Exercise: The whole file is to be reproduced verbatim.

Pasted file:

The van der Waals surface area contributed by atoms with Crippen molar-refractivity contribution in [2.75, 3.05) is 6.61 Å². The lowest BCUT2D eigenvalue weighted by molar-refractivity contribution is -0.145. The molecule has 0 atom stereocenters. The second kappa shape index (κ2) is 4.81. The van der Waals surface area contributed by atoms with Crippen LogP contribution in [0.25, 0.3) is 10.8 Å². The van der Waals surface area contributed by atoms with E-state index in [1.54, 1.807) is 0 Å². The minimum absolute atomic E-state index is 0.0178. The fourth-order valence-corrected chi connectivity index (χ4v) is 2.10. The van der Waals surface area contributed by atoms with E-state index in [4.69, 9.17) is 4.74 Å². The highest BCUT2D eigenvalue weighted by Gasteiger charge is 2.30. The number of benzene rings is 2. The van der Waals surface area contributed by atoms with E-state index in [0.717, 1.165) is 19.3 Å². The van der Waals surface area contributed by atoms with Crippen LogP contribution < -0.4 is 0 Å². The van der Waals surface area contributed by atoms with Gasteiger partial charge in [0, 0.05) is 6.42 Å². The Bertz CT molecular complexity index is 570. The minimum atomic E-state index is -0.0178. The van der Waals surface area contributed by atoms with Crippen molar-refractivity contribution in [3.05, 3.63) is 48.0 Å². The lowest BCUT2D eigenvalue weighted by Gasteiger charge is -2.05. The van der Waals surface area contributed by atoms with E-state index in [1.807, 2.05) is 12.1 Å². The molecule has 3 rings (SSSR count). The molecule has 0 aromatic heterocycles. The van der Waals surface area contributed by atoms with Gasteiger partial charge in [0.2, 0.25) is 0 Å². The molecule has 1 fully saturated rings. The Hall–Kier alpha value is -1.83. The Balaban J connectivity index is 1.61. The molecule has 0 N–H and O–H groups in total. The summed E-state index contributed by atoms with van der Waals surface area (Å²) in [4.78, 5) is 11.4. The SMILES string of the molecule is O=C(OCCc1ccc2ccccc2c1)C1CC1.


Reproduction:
The van der Waals surface area contributed by atoms with Crippen molar-refractivity contribution in [2.75, 3.05) is 6.61 Å². The lowest BCUT2D eigenvalue weighted by molar-refractivity contribution is -0.145. The molecule has 0 atom stereocenters. The second kappa shape index (κ2) is 4.81. The van der Waals surface area contributed by atoms with Crippen LogP contribution in [0.25, 0.3) is 10.8 Å². The van der Waals surface area contributed by atoms with E-state index in [1.54, 1.807) is 0 Å². The minimum absolute atomic E-state index is 0.0178. The fourth-order valence-corrected chi connectivity index (χ4v) is 2.10. The van der Waals surface area contributed by atoms with E-state index in [4.69, 9.17) is 4.74 Å². The highest BCUT2D eigenvalue weighted by Gasteiger charge is 2.30. The number of benzene rings is 2. The van der Waals surface area contributed by atoms with E-state index in [0.717, 1.165) is 19.3 Å². The van der Waals surface area contributed by atoms with Crippen LogP contribution < -0.4 is 0 Å². The van der Waals surface area contributed by atoms with Gasteiger partial charge in [0, 0.05) is 6.42 Å². The Bertz CT molecular complexity index is 570. The minimum atomic E-state index is -0.0178. The van der Waals surface area contributed by atoms with Crippen molar-refractivity contribution in [3.05, 3.63) is 48.0 Å². The lowest BCUT2D eigenvalue weighted by Gasteiger charge is -2.05. The van der Waals surface area contributed by atoms with E-state index in [1.807, 2.05) is 12.1 Å². The molecule has 3 rings (SSSR count). The molecule has 0 aromatic heterocycles. The van der Waals surface area contributed by atoms with Gasteiger partial charge in [0.2, 0.25) is 0 Å². The molecule has 1 fully saturated rings. The Hall–Kier alpha value is -1.83. The Balaban J connectivity index is 1.61. The molecule has 0 N–H and O–H groups in total. The summed E-state index contributed by atoms with van der Waals surface area (Å²) in [4.78, 5) is 11.4. The SMILES string of the molecule is O=C(OCCc1ccc2ccccc2c1)C1CC1.